Joyful Agents set for house price boom

Joyful Agents set for house price boom

Joyful Agents will see house price booms again.

It appears for the first time in a while the whole countries house prices will jet upwards.

All predictions point towards happy agents and a massive property boom in 2014.

The annual forecasts are unilaterally showing mass recovery and large rises across Britain.

“We believe 2014 will be the fist year of recovery,” says Adam Challis of property analysts Jones Lang LaSalle.

The National Association of Estate Agents, Mark Hayward, said “a reviving UK economy and successful government schemes like Help to Buy and Funding for Lending have created a buoyancy that looks set to continue well into 2014”.

For the first time since 2007 agents across the country are predicting price growth throughout the UK.

The predictions range between 6% and 10% growth for next year, area dependent.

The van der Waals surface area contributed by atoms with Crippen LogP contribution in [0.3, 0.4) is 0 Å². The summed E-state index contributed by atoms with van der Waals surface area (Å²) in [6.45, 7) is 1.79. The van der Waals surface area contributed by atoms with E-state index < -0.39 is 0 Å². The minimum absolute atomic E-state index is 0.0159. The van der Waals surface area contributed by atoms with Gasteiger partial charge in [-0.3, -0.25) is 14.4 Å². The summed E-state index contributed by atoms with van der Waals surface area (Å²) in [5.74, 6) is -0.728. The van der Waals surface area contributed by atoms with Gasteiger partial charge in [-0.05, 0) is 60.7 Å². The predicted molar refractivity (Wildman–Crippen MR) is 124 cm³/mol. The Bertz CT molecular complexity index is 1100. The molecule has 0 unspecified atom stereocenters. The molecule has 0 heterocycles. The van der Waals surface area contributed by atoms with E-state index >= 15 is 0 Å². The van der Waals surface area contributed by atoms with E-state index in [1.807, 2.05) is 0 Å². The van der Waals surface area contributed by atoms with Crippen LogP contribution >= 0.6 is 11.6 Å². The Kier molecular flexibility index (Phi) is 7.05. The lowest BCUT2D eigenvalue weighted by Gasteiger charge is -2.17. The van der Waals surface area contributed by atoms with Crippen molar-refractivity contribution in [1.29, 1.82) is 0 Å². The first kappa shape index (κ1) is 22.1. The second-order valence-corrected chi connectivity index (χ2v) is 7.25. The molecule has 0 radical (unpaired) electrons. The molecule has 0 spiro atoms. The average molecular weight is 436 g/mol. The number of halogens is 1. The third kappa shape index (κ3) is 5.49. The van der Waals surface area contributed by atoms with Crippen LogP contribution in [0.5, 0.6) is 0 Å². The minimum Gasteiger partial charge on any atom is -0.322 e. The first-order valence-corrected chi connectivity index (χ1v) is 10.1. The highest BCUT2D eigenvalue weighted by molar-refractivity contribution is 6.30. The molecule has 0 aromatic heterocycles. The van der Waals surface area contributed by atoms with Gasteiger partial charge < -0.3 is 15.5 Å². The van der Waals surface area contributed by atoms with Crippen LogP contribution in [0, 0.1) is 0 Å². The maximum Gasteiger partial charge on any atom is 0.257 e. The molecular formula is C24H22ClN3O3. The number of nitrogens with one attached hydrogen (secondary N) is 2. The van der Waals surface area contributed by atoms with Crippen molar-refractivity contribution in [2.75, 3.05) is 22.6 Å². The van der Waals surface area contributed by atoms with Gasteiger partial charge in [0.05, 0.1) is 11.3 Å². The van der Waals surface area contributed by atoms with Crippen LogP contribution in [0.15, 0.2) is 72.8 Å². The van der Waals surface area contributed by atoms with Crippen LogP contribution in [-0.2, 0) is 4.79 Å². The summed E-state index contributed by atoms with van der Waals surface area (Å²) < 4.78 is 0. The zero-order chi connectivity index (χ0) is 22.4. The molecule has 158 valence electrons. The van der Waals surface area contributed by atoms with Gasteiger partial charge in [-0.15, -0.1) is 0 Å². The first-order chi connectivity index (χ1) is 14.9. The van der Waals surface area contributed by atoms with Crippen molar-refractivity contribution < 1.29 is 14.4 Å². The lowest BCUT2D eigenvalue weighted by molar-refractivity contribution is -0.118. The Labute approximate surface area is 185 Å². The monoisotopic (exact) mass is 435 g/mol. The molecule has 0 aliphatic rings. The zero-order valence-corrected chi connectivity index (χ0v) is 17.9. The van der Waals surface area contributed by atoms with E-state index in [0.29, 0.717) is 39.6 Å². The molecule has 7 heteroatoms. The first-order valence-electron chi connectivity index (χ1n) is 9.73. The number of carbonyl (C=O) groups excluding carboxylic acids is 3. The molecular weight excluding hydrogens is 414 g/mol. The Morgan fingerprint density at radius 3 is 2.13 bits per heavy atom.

Scotland will be around 6%, with Aberdeen being at the top for growth. Although with the introduction of stamp-duty, in 2015, this could hinder their property market and price inflation.

The north of England is looking at price hikes of 7%, they are still way behind the South and South East of England.

The Midlands is also around the 7% marker. With HS2 coming their way, this will help keep the price rises well into the future.

Wales appears to be around 6%, they are getting their own version of Help to Buy from the Welsh Government very shortly.

Central London shows 10% growth, as ever, a very rapid increase and a great investment. In part caused by huge foreign investment.

The South West of England looks to be at 6%. Confidence has been growing amongst people wishing to buy second homes and this is really helping around this region.

Anyone who feels there could be another housing bubble on the way should know we would need price rises of around 35% too 40% and mortgage rates to reach 7% for this to happen. It doesn’t seem that likely.

Knight Frank, estate agent, is airing a word of caution stating that over optimistic views of the housing market could be out of touch during the lead up to the 2015 general elections.